Bannon and Priebus Want You to Know They Are Friends

“We’re just finishing,” told me. “Reince is giving me my daily back massage.”

The two men burst into a fit of conspiratorial laughter.

“Off the record!” said.

“Off the record!” Bannon repeated.

They continued to laugh.

It was Tuesday morning and, having just returned from a weekend jaunt to the “Winter White House” in Palm Beach, President Donald Trump’s chief strategist and the White House chief of staff huddled in the latter’s West Wing office to, as they put it, “help make the truth come out.” Specifically, the two men wanted to address, in each other’s company, reports in the media — many based on quotes from high-level White House officials —that they are engaged in a bitter, zero-sum power struggle to win primacy with Trump, instead of continuing to function as improbable co-equals. The contest is now, the story goes, being waged in the form of damaging leaks about each other.

Plenty of savvy media observers see obvious intent in the gush of leaks now coming out of the White House. “If you read between the lines in some of the anonymous quotes,” Dan Pfeiffer, a former senior adviser to President Obama, said, “it’s clear that Bannon, [Jared] Kushner, and Priebus are spending half their time blaming each other and the other half ensuring they don’t get the blame.”

But Bannon and Priebus said these impressions are wrong, and that rumors and reports that they are furiously leaking to gut each other and gain more sway with Trump are mostly media inventions. Any leaks come from lower down the totem pole. The truth, they said, is that they are rather chummy.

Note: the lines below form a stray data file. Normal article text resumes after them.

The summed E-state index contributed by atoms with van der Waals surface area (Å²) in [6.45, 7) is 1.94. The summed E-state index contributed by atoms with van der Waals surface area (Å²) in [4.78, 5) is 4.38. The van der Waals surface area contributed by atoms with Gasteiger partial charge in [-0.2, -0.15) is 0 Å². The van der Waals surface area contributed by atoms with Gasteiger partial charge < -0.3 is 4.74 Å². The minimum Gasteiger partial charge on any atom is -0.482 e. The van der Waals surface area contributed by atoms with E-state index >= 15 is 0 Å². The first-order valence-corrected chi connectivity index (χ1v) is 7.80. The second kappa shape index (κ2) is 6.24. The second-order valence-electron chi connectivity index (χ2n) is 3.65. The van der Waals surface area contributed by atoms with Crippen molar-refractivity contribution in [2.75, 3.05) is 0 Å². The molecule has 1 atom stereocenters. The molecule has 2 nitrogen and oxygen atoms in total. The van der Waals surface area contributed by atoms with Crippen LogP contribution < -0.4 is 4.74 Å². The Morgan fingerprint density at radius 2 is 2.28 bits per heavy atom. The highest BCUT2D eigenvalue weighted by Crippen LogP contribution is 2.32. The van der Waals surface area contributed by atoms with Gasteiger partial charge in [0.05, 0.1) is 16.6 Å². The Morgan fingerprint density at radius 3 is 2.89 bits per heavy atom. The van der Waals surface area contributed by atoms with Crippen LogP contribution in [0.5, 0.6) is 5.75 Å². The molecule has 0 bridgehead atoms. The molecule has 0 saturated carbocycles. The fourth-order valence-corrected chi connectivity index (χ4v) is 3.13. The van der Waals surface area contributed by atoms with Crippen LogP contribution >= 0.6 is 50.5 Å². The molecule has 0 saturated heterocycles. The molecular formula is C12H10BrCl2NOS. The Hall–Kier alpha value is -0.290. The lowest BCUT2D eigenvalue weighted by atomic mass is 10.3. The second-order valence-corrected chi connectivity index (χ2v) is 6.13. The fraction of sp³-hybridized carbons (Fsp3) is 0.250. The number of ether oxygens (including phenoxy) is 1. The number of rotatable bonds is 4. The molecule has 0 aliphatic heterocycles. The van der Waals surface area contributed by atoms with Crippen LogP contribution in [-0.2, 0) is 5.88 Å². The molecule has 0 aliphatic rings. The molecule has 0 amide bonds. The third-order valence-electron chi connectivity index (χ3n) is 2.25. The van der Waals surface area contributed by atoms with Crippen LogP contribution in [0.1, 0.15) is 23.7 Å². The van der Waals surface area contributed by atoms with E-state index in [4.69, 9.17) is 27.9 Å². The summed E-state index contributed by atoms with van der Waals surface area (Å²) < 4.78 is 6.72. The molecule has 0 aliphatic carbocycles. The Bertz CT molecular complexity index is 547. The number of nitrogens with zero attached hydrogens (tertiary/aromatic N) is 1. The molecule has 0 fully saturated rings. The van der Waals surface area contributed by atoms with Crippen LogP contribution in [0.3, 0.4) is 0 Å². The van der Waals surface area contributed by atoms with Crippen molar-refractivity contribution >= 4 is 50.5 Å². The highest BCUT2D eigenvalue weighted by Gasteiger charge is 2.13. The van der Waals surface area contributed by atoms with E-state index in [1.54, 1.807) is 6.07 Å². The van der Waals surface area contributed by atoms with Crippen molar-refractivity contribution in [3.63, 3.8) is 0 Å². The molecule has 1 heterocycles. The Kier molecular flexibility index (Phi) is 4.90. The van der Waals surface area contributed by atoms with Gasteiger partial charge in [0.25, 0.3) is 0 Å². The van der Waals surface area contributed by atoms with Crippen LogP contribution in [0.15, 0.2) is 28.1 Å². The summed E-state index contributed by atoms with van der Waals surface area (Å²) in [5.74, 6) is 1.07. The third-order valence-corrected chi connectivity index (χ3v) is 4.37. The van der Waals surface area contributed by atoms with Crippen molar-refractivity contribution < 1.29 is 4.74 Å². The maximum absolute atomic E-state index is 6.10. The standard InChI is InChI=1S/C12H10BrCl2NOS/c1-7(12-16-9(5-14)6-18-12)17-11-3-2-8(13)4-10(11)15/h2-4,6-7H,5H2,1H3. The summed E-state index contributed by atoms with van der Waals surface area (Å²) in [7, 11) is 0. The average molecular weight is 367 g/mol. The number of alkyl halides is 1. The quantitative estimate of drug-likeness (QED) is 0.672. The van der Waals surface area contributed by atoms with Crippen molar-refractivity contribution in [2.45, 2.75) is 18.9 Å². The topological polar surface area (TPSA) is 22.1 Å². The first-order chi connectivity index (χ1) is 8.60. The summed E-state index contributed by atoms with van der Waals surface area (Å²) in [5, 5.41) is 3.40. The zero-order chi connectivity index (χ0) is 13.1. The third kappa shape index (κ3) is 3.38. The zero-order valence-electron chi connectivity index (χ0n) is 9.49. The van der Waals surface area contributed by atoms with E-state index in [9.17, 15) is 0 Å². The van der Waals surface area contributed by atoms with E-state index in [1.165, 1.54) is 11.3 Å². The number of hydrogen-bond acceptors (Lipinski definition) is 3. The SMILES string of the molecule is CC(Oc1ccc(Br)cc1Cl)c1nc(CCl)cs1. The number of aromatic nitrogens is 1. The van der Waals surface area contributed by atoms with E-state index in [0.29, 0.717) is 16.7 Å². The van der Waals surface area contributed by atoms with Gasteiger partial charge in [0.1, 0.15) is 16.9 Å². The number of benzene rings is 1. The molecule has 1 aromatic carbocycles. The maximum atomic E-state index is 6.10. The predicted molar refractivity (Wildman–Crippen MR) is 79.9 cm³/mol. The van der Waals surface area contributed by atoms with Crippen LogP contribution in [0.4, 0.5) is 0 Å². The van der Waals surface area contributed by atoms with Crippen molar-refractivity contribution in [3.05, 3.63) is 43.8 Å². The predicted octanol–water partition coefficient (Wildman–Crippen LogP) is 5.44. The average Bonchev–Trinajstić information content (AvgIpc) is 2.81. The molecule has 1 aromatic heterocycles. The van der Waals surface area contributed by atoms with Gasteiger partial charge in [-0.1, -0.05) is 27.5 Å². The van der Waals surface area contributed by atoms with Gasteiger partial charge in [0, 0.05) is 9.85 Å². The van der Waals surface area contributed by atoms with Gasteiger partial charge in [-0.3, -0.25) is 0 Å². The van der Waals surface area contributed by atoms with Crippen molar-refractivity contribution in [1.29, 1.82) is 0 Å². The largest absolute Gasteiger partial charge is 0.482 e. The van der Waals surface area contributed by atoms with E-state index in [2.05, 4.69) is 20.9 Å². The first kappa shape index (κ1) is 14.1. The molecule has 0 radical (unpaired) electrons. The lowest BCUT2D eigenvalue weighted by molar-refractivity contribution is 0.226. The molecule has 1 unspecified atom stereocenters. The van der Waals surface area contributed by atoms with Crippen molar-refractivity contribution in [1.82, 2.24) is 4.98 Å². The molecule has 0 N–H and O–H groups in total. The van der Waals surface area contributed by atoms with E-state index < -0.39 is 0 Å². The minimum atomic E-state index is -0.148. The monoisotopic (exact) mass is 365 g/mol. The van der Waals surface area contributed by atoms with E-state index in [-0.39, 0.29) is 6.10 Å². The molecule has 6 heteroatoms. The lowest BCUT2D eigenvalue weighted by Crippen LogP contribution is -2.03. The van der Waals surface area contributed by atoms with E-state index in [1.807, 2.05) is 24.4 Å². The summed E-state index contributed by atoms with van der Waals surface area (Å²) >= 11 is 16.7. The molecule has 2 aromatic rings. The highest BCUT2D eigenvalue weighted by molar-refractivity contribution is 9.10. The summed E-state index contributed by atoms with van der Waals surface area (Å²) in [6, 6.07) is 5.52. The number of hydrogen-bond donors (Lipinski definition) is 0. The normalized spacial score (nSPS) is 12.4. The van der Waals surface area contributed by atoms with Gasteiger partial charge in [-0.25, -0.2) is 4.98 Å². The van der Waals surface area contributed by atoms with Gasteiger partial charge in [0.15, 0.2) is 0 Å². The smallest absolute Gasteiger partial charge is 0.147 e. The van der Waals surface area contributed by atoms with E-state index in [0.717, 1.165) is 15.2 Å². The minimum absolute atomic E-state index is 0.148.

Bannon and Priebus spoke with me on a prearranged conference call, joined by Katie Walsh, Priebus’s deputy, and Lindsay Walters, deputy to press secretary Sean Spicer. For about 25 minutes, talking into Walsh’s cell phone on speaker mode, Bannon and Priebus performed a buddy comedy, finishing each other’s sentences and swearing up and down that they are good friends who work together well — and constantly.

“I’m quite aggressive, and Reince is a calming influence on hey — bang bang bang, here’s how we ought to think about doing that,” Bannon said, explaining how their personal styles complement each other.

“We talk a lot, pretty much all day long,” Priebus said. “And then we communicate at night —”

“Until we fall asleep,” Bannon interjected with a laugh.

Priebus cut in, “Until somebody falls asleep … You fell asleep last night.”

“I did,” Bannon said.

“I think, like, a quarter to 11,” Priebus added.

“I did,” Bannon said.

“He became unresponsive,” Priebus laughed.

 

 

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